American Dialects: I Speak American, How About You?
To speak American English is to speak a dialect. Regionalisms that exist in the United States add to the variety and richness of the American language. Some people express prejudices towards others based on their regional dialects; however, there is no single standard dialect in the United States. People often judge other people’s dialects because they associate how people talk with how intelligent or friendly they are. In fact, dialects can reveal a lot about people, but they need not limit speakers to certain stereotypes.
The United States has a culturally rich and diverse background that extends to its language. There are four major dialect regions, each having other subsets. The Northern dialect region has its origins in Massachusetts in the seventeenth century. The Southern region also started in the seventeenth century, in Virginia and the Carolinas. The Midland dialect formed in Pennsylvania, in a convergence with the Northern. Finally, Western arrived, combining the other three regions.
There are phonological, lexical, and grammatical differences between the regions. The Northern dialect, for example, has rhoticity, the use of the “r” sound in words like “bird.” The exceptions are New York and New England, which often drop the “r” or use the intrusive “r”—as in Warshington and idear. The Northern dialect also distinguishes between “pin” and “pen,” which speakers of other dialects often cannot hear.
The Southern dialect turns monophthongs into diphthongs (in words like “tuna” and “torn”). The Southern region also makes the distinction between the names Don and Dawn, while in the North the names sound identical. Clearly, there are distinct differences in the way people talk based on what part of the country they live in.
An old but classic documentary on American dialects
Grammar plays a large role in dialects. Most people learn proper grammar in school, but they may not employ it in natural speech. Formal standard English is mainly a written form. It is codified and very slow to change. It includes making proper use of pronouns (“This is she”) and using “who” and “whom” correctly, for example. Most of the spoken and written speech that Americans use is informal standard English. However, people who use extremely “bad” English are usually stigmatized. They may use double negatives, the word “ain’t,” or subject-verb disagreement. Many Americans fall somewhere in the middle between the two extremes of bad English and formal standard English.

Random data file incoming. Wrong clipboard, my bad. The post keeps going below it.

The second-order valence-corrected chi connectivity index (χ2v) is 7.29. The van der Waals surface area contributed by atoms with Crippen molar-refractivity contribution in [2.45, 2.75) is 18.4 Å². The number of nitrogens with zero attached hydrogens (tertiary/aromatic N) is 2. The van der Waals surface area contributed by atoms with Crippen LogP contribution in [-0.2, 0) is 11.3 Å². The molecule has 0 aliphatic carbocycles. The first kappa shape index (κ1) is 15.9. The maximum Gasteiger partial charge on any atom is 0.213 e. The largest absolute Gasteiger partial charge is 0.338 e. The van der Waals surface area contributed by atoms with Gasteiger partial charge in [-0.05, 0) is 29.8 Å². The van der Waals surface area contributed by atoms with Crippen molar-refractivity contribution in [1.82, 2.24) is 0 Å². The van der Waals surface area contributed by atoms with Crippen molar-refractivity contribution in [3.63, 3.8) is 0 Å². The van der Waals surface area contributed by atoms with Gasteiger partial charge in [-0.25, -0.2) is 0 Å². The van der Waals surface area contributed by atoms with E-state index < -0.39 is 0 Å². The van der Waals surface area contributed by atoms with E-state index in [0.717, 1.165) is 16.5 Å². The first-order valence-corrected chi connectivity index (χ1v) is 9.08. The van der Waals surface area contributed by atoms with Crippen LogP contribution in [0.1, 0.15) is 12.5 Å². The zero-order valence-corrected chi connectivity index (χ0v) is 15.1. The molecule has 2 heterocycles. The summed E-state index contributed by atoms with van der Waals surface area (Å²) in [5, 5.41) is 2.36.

The use and misuse of grammar may be a large factor in some of the biases towards certain dialects. People associate proper grammar with intelligence or education. Some people may have a problem with African American Vernacular English (AAVE), for example, for its use of multiple negation, inversions, and certain word replacements. In fact, AAVE is a dialect of English and is highly regular.
Since dialects are so natural and everyone speaks them, it may be surprising the way some people have biases towards certain dialects. Northerners and Southerners, for example, often have issues with the way the other speaks. Southerners find the Northern accent fast, clipped, and nasal. They may believe that Northerners are curt and unfriendly because of their direct and speedy speech. Northerners in turn often see Southerners as slow and simple because of their long, drawn-out drawl and twangy speech. “Y’all” may sound perfectly natural to Southerners, while in the North “youse guys” is common.
Ultimately, people pay a lot of attention to the way others speak because it is the way humans interact with one another. One can read a lot in a person’s tone and diction when he speaks, sometime more than when he writes. When people hear a different dialect, it may sound harsh or strange to them, and they may form unfounded opinions about the speakers of that dialect.
Take pride in your accent
In fact, there are many factors in one’s dialect—race, gender, age, level of education, social standing, and geographical region. Whether one is from an urban or rural area also plays a role in regionalisms. It is true that some dialects reveal a lack of education or lower-class standing. Some people are actually embarrassed by their accents and go to great lengths to hide them or learn standard English. It is also unfortunate but true that people may not hire someone with a strong or “disagreeable” accent. However, there are others who take great pride in their accents. Ultimately, dialects are a natural part of speaking American English. The differences between these regionalisms should be appreciated, or tolerated at the very least.
Includes the documentary "American Tongues"
More by this Author
Since the advent of film, there have been over 20 film and TV adaptations of Charlotte Bronte's classic Jane Eyre. Here is an examination of Jane Eyre's film history and other adaptations on the stage and other media.
A literacy narrative is a personal account of learning how to read or write. Explore the significance of books and the written word in your life with this writing exercise.
Luhrmann's Romeo + Juliet was controversial for its depiction of teen violence in a modern world rife with gang warfare and school shootings. The film does not trivialize or sensationalize violence, but rather shows the...